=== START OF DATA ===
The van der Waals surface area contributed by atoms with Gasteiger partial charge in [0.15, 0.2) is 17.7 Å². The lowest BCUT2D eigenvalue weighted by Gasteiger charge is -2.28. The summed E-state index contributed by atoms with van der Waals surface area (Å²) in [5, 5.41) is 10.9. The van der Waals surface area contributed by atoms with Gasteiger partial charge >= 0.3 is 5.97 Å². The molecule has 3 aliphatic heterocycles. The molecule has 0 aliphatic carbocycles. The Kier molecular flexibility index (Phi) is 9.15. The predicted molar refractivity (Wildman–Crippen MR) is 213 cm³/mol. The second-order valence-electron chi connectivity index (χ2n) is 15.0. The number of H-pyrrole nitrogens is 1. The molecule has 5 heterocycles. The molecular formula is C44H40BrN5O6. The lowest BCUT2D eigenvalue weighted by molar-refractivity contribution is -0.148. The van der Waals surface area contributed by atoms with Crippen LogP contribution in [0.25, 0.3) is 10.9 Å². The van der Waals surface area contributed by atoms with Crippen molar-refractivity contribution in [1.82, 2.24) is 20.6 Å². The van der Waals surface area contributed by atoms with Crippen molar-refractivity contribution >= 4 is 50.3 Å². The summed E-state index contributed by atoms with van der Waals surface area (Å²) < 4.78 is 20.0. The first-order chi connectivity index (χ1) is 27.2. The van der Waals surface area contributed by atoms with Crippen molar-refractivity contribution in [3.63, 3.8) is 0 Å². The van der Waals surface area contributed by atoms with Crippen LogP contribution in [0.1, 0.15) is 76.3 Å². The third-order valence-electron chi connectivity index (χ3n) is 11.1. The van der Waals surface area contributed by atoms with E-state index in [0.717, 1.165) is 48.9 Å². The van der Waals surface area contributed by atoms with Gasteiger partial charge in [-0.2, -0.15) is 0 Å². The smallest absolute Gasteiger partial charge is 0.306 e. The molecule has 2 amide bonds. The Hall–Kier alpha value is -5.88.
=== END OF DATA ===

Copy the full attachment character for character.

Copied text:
The van der Waals surface area contributed by atoms with Gasteiger partial charge in [0.15, 0.2) is 17.7 Å². The lowest BCUT2D eigenvalue weighted by Gasteiger charge is -2.28. The summed E-state index contributed by atoms with van der Waals surface area (Å²) in [5, 5.41) is 10.9. The van der Waals surface area contributed by atoms with Gasteiger partial charge >= 0.3 is 5.97 Å². The molecule has 3 aliphatic heterocycles. The molecule has 0 aliphatic carbocycles. The Kier molecular flexibility index (Phi) is 9.15. The predicted molar refractivity (Wildman–Crippen MR) is 213 cm³/mol. The second-order valence-electron chi connectivity index (χ2n) is 15.0. The number of H-pyrrole nitrogens is 1. The molecule has 5 heterocycles. The molecular formula is C44H40BrN5O6. The lowest BCUT2D eigenvalue weighted by molar-refractivity contribution is -0.148. The van der Waals surface area contributed by atoms with Crippen LogP contribution in [0.25, 0.3) is 10.9 Å². The van der Waals surface area contributed by atoms with Crippen molar-refractivity contribution in [1.82, 2.24) is 20.6 Å². The van der Waals surface area contributed by atoms with Crippen molar-refractivity contribution >= 4 is 50.3 Å². The summed E-state index contributed by atoms with van der Waals surface area (Å²) < 4.78 is 20.0. The first-order chi connectivity index (χ1) is 27.2. The van der Waals surface area contributed by atoms with Crippen molar-refractivity contribution in [3.63, 3.8) is 0 Å². The van der Waals surface area contributed by atoms with Crippen LogP contribution in [0.1, 0.15) is 76.3 Å². The third-order valence-electron chi connectivity index (χ3n) is 11.1. The van der Waals surface area contributed by atoms with E-state index in [0.717, 1.165) is 48.9 Å². The van der Waals surface area contributed by atoms with Gasteiger partial charge in [-0.2, -0.15) is 0 Å². The smallest absolute Gasteiger partial charge is 0.306 e. The molecule has 2 amide bonds. The Hall–Kier alpha value is -5.88.